"Egberto, get this woman on your show," was the screaming Facebook tag I got from Daniel Cohen, my good friend and President of Indivisible Houston. I immediately read her message, and my heart sank. I was happy for her, but have we come to this? Really?
Here is the Facebook post from our friend Stephanie Person, a community organizer in New York.
After TWO YEARS without healthcare, I came home to see that I finally got my insurance ID card in the mail. First, I was silent. Then, I cried happy tears.
I feel a huge sense of relief. A weight released that I didn’t know I was carrying around with me. For the past two years, I was working as a contract worker, which means I wasn’t entitled to health insurance through my job.
Whenever I got sick, I would just ignore the problem until it went away. I haven’t been to a doctor in over TWO YEARS because I never knew how much I’d end up spending out of pocket.
I’m lucky that chapter is over for me, and I’m lucky that I’ve been in good health, but many are still living without healthcare coverage. Many have the added stress of preexisting conditions, special needs children, and expensive hospital bills. Even the simplest procedure can cost thousands of dollars.
Many are poor, but not “poor enough” for Medicaid (in 2018, the threshold was $28,676 per year for a family of three and $16,753 per year for an individual).
75% of Americans are living paycheck-to-paycheck, which means unexpected surgeries are out of the question for those who are uninsured. For many of us, the healthcare “plan” is getting rushed to the ER when it’s often too late.
Though so many of us struggle, we are a wealthy country—we shouldn’t have people dying because they didn’t crowdfund enough for life-saving surgery. Other countries with far smaller economies can take care of their citizens—why can’t we?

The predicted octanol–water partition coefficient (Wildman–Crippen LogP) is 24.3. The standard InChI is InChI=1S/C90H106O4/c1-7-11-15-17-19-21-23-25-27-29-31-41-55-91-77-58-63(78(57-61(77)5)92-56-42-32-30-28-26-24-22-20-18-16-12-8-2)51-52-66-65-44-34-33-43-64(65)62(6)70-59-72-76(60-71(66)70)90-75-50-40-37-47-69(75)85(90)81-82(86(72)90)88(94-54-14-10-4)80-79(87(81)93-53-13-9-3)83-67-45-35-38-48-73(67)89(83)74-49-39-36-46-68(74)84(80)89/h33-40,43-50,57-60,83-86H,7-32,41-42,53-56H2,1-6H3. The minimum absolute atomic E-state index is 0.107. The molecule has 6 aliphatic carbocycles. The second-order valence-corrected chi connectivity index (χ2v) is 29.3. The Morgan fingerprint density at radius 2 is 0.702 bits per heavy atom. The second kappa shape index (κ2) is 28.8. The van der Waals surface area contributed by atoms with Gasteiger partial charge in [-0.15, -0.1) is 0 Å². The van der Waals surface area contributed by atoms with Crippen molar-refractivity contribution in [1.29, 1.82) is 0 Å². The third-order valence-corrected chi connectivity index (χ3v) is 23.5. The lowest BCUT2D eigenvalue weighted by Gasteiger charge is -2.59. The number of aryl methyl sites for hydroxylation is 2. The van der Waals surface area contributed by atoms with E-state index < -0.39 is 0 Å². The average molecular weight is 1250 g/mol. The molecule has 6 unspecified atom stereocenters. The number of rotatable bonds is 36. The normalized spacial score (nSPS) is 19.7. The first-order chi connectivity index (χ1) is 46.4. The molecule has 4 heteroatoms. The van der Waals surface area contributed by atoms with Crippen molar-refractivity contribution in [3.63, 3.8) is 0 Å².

There’s no real reason except greed. This is why we shouldn’t be tying healthcare to people’s employment. This is why we need a #singlepayer system. This is why we need #MedicareForAll.
These are the words of one young woman who was ecstatic that she got something that should be her birthright. She got healthcare.
I was invited to speak at the weekly Indivisible TX-02 Northeast Houston meeting yesterday. One of their leaders, Patricia Day Gallini, asked me to speak about the Politics Done Right show about a doctor who so feared the word "Socialism" that he would rather be a corporate slave. To be clear, he used the word slave when he described how hard he has to work because of what the executives are doing to cost save -- read, maximize their profits for the execs and shareholders. I blogged our encounter here.
The discussion quickly turned to healthcare. They were complaining that even with Obamacare, healthcare was unaffordable. It is amazing how many simply use Obamacare as a expensive catastrophic health insurance policy as they pay for service at low cost centers. That is exactly what the private insurance want.
Private insurance will always find ways to maximize their profits. Policy owners are just a commodity to be exploited. They profit by denying coverage. They profit by making deductibles so high, they make the insurance unusable for many.
And yes, she will be on Politics Done Right soon.
About Egberto Willies
Egberto Willies is a political activist, author, political blogger, radio show host, business owner, software developer, web designer, and mechanical engineer in Kingwood, TX. He is an ardent Liberal that believes tolerance is essential. His favorite phrase is “political involvement should be a requirement for citizenship”. Willies is currently a contributing editor to DailyKos, OpEdNews, and several other Progressive sites. He was a frequent contributor to HuffPost Live. He won the 2nd CNN iReport Spirit Award and was the Pundit of the Week.